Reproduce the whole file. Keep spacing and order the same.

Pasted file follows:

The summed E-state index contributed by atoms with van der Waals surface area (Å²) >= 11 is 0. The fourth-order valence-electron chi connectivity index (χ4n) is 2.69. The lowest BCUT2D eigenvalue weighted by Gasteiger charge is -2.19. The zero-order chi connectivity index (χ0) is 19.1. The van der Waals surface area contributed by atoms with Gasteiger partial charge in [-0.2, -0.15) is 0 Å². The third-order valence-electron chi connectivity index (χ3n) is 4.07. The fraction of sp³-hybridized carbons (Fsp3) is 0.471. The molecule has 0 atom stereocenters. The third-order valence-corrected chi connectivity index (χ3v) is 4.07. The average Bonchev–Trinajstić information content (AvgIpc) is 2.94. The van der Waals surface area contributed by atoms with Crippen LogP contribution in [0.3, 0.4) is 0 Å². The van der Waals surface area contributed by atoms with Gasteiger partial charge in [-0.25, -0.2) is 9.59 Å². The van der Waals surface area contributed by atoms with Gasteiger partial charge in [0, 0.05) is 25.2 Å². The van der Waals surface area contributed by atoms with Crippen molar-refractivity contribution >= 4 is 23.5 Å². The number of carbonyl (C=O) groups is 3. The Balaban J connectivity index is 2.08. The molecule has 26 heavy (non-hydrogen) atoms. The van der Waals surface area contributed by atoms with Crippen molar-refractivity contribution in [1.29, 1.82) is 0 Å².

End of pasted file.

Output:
The summed E-state index contributed by atoms with van der Waals surface area (Å²) >= 11 is 0. The fourth-order valence-electron chi connectivity index (χ4n) is 2.69. The lowest BCUT2D eigenvalue weighted by Gasteiger charge is -2.19. The zero-order chi connectivity index (χ0) is 19.1. The van der Waals surface area contributed by atoms with Gasteiger partial charge in [-0.2, -0.15) is 0 Å². The third-order valence-electron chi connectivity index (χ3n) is 4.07. The fraction of sp³-hybridized carbons (Fsp3) is 0.471. The molecule has 0 atom stereocenters. The third-order valence-corrected chi connectivity index (χ3v) is 4.07. The average Bonchev–Trinajstić information content (AvgIpc) is 2.94. The van der Waals surface area contributed by atoms with Crippen LogP contribution in [0.3, 0.4) is 0 Å². The van der Waals surface area contributed by atoms with Gasteiger partial charge in [-0.25, -0.2) is 9.59 Å². The van der Waals surface area contributed by atoms with Gasteiger partial charge in [0, 0.05) is 25.2 Å². The van der Waals surface area contributed by atoms with Crippen molar-refractivity contribution >= 4 is 23.5 Å². The number of carbonyl (C=O) groups is 3. The Balaban J connectivity index is 2.08. The molecule has 26 heavy (non-hydrogen) atoms. The van der Waals surface area contributed by atoms with Crippen molar-refractivity contribution in [1.29, 1.82) is 0 Å².